Let's assume that I am not a citizen of India but I want to buy a .in domain name: Is there a guarantee that I'll never lose the right to own my domain name provided I pay the domain registration bills on time?

Prior to 2005, .in domain names were not available to register if outside of India. But after 2005, they became available to register for everyone. I am concerned that it's possible in the future that .in domain names will be made unavailable to people outside of India again, or be made available for an unreasonably high price, thereby forcing me to lose ownership of the domain name I have owned and marketed for many years.

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    How is this question different from: webmasters.stackexchange.com/questions/76220/…? – closetnoc Jan 19 '15 at 19:39
  • @closetnoc This question is smaller in scope. The question you have linked to has been put on hold due to broad scope. – Lone Learner Jan 19 '15 at 19:48
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    I do not think anyone can guarantee this. I am sure it will always be a risk since ccTLD owners (generally governments) can set their own rules. – closetnoc Jan 19 '15 at 19:51
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    As you noted in your question and here, registries like INRegistry can change their policies, so there's no guarantee, and any challenges to that would have to be done in international courts. If that's a major concern, maybe you should register a gTDL instead, or in addition to the ccTLD and redirect the later to the former. – dan Jan 20 '15 at 0:33
  • Search rankings for country based domain names are weighted too. Using them for vanity reasons is disadvantageous. – JamesRyan Jan 21 '15 at 16:13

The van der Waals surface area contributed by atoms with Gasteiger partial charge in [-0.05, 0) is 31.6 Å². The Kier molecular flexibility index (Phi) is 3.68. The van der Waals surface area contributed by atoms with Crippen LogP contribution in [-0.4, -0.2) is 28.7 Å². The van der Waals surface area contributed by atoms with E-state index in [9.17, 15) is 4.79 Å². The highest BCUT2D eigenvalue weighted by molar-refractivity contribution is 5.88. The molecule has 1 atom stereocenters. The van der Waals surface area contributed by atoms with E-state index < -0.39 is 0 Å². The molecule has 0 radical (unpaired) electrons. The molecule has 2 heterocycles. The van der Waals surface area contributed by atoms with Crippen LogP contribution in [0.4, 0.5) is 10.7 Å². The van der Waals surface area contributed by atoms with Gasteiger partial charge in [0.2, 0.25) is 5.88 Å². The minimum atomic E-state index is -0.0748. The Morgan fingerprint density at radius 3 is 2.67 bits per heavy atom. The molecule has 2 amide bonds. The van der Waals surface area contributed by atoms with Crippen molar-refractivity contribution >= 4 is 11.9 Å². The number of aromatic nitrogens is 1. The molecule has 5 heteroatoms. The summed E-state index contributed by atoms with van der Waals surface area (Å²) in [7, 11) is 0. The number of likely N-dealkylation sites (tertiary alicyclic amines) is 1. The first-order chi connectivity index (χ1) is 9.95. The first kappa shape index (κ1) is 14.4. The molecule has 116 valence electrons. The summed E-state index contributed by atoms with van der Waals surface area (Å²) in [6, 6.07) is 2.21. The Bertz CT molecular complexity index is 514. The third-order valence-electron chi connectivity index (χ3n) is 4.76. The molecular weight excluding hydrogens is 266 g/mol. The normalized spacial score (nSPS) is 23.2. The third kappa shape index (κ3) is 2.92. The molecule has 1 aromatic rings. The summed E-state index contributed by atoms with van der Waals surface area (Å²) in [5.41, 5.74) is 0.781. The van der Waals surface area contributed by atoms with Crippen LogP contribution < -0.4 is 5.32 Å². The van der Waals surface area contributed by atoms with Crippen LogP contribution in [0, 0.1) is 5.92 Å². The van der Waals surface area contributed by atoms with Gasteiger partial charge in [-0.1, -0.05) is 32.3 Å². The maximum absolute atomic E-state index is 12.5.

As @closetnoc mentioned, the worse case is losing the domain name. Other than that, there is a chance getting penalized by Google if the content of your website is not related to India or Indians.

  • For some ccTLD, it's impossible to change the target country, so everything on that domain would be targeted to India, you can't choose the target from Webmaster Tools yourself. Does anyone know, if you can change target country for .in ? – Badr Hari Jan 23 '15 at 9:32

There is a huge risk depending on your niche and what is permissible by the laws of said country.

The worst that can happen is getting your domain confiscated, depending on the content you could get sued or tried. You should know what extradition treaties your countries has with the countries you are buying your domain name from.

You often need to prove that you are a resident of the countries in particular before being allowed to register, this varies alot depending on what ccTLD you want.

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    I suspect you may need to read the question again. It is permissible to register a .in domain, the OP want's to know if there is a guarantee that they can keep it if the registrar/ccTLD host changes it's mind in the future. Worse case scenario is that the OP loses the domain name. With respect. – closetnoc Jan 20 '15 at 1:59

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